We reach our conclusion by consideration of the form of the requests and of the colloquy which followed the judge's review of them. The three highlighted requests did indeed deal with "boilerplate," routine statements of principles fundamental to the determination of every criminal case. The single sentence on the fourth page containing the request at issue could be viewed as melded with the third request on the preceding page for an instruction on credibility of witnesses. The judge's statement that he would give the requests in substance but not in the precise words requested undoubtedly reflects his preference for familiar and tested modes of expression. In context, the judge's statement was a clear indication to the defendant's counsel that he was unaware of the request that an instruction not be given on a defendant's right not to testify. At that point, it was the responsibility of the defendant's counsel to bring the request to the attention of the judge.
Moreover, the judge had invited counsel's reference to that request when he said: "Any of these requests deal with some particular statement or are they all boilerplate?" (emphasis supplied). He was surely misled by counsel's response that they were "basically boilerplate." The request in question could not reasonably have been considered boilerplate. See Commonwealth v. Buiel, 391 Mass. 744 (1984). While we think the judge should have been more diligent, in these circumstances we conclude that the request was not effectively brought to the judge's attention [Note 1] and there was no abuse of discretion in
the giving of the instruction. See Commonwealth v. Bumpus, 362 Mass. 672 , 681 (1972), judgment vacated and case remanded on other grounds, 411 U.S. 945 (1973), affd. on rehearing, 365 Mass. 66 (1974); Commonwealth v. Buiel, supra at 745.
At oral argument the defendant's counsel conceded that no prejudice can be shown from the giving of the instruction. [Note 2] See Commonwealth v. Buiel, supra at 747. "The defendant's decision not to testify created the basic problem because of the jury's possible adverse reaction to his failure to deny the charges under oath." Ibid. Indeed, the red flag may have been waived by the defendant's counsel when, by a slip of the tongue in closing argument, he referred to the defendant's having "testified" and then corrected himself.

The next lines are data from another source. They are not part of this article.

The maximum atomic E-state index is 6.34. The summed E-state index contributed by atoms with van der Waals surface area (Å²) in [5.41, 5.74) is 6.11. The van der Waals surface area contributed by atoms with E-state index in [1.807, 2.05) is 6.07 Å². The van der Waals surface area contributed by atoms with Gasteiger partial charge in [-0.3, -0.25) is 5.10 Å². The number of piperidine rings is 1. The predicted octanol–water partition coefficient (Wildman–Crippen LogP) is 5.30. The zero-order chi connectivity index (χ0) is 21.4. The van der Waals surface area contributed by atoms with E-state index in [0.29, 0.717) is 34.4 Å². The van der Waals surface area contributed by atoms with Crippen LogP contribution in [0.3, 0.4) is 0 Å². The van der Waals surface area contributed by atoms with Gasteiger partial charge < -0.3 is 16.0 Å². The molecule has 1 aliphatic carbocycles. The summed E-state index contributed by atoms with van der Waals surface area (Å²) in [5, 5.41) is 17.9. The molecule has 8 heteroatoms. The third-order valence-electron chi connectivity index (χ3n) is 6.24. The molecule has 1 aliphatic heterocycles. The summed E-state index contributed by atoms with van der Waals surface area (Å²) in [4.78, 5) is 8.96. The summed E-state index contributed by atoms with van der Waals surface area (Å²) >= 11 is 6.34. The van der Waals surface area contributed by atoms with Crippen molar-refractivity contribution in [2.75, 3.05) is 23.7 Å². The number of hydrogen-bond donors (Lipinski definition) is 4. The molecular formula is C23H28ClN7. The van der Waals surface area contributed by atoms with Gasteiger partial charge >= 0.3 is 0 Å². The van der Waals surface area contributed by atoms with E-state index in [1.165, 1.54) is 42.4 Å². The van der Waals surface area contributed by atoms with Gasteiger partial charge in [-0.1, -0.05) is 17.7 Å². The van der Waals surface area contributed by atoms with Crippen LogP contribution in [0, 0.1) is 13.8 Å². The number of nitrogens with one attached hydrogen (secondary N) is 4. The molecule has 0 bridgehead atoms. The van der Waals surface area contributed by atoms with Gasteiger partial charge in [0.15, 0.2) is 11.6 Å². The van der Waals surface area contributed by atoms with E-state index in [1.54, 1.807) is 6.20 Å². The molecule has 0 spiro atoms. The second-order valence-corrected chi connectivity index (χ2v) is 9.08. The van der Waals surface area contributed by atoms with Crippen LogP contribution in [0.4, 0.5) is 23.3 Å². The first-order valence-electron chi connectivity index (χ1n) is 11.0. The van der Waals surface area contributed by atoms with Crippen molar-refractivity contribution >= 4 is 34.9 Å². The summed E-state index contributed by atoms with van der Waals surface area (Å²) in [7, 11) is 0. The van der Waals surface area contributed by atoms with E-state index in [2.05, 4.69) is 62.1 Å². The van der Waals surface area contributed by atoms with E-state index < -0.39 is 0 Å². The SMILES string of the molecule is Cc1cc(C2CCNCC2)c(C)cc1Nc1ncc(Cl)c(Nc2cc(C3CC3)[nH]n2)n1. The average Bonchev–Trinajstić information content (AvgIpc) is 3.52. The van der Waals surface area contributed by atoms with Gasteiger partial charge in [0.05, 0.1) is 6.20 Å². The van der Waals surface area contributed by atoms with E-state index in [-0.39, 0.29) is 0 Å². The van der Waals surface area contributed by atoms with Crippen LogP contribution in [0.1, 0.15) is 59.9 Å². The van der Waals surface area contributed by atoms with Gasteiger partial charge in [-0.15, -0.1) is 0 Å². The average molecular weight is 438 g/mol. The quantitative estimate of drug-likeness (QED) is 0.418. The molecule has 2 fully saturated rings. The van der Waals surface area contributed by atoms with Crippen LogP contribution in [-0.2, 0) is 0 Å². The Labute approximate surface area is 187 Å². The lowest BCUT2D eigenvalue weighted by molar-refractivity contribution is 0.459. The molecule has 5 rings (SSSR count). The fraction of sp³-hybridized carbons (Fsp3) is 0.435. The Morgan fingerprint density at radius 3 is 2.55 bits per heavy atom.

Order denying motion for new trial affirmed.
SUPERIOR COURT DEPARTMENT
DEFENDANT'S REQUEST FOR JURY INSTRUCTIONS
Now comes the defendant in the above-entitled matter and moves that this Honorable Court charge the jury as follows:
1. PRESUMPTION OF INNOCENCE
The defendant is presumed to be innocent. This legal presumption of his innocence is no mere idle theory to be cast aside by the jury through mere caprice, passion, or prejudice, and the defendant is not to be found guilty upon suspicion or conjecture but only upon evidence produced in court. The fact that the defendant has been arrested, held in custody or complained against is not to be regarded as a circumstance tending to incriminate the defendant or creating against him unfavorable impressions. An indictment is merely a piece of paper used to get the defendant before the court and to inform the defendant of the charges against him. A presumption is not evidence but is a rule which governs until sufficient evidence to the contrary appears. Commonwealth v. DeFrancesco, 248 Mass. 9 (1924).
2. REASONABLE DOUBT
The burden is upon the Commonwealth to prove beyond a reasonable doubt that the defendant is guilty of the charges made against him.